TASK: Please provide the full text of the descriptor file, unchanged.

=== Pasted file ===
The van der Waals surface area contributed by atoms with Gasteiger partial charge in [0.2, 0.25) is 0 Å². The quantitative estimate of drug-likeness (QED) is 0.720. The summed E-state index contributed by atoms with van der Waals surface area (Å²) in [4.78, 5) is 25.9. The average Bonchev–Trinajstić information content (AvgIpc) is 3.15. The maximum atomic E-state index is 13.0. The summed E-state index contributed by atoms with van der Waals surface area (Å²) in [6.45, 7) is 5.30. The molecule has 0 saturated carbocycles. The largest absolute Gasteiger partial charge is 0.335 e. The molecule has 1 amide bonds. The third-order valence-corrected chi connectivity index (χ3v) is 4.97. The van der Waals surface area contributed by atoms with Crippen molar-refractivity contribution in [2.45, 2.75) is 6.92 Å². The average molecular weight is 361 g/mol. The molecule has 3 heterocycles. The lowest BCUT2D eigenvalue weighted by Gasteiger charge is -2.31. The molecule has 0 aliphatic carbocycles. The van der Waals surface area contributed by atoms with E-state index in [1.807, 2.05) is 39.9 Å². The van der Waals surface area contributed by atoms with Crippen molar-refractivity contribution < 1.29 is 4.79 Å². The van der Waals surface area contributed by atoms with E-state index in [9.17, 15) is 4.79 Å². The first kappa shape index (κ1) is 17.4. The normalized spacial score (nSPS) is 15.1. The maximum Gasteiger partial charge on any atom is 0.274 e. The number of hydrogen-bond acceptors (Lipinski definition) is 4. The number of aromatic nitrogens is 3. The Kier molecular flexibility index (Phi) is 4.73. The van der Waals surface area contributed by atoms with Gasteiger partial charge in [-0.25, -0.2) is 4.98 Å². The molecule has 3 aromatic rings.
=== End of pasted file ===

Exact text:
The van der Waals surface area contributed by atoms with Gasteiger partial charge in [0.2, 0.25) is 0 Å². The quantitative estimate of drug-likeness (QED) is 0.720. The summed E-state index contributed by atoms with van der Waals surface area (Å²) in [4.78, 5) is 25.9. The average Bonchev–Trinajstić information content (AvgIpc) is 3.15. The maximum atomic E-state index is 13.0. The summed E-state index contributed by atoms with van der Waals surface area (Å²) in [6.45, 7) is 5.30. The molecule has 0 saturated carbocycles. The largest absolute Gasteiger partial charge is 0.335 e. The molecule has 1 amide bonds. The third-order valence-corrected chi connectivity index (χ3v) is 4.97. The van der Waals surface area contributed by atoms with Crippen molar-refractivity contribution in [2.45, 2.75) is 6.92 Å². The average molecular weight is 361 g/mol. The molecule has 3 heterocycles. The lowest BCUT2D eigenvalue weighted by Gasteiger charge is -2.31. The molecule has 0 aliphatic carbocycles. The van der Waals surface area contributed by atoms with E-state index in [1.807, 2.05) is 39.9 Å². The van der Waals surface area contributed by atoms with Crippen molar-refractivity contribution < 1.29 is 4.79 Å². The van der Waals surface area contributed by atoms with E-state index in [9.17, 15) is 4.79 Å². The first kappa shape index (κ1) is 17.4. The normalized spacial score (nSPS) is 15.1. The maximum Gasteiger partial charge on any atom is 0.274 e. The number of hydrogen-bond acceptors (Lipinski definition) is 4. The number of aromatic nitrogens is 3. The Kier molecular flexibility index (Phi) is 4.73. The van der Waals surface area contributed by atoms with Gasteiger partial charge in [-0.25, -0.2) is 4.98 Å². The molecule has 3 aromatic rings.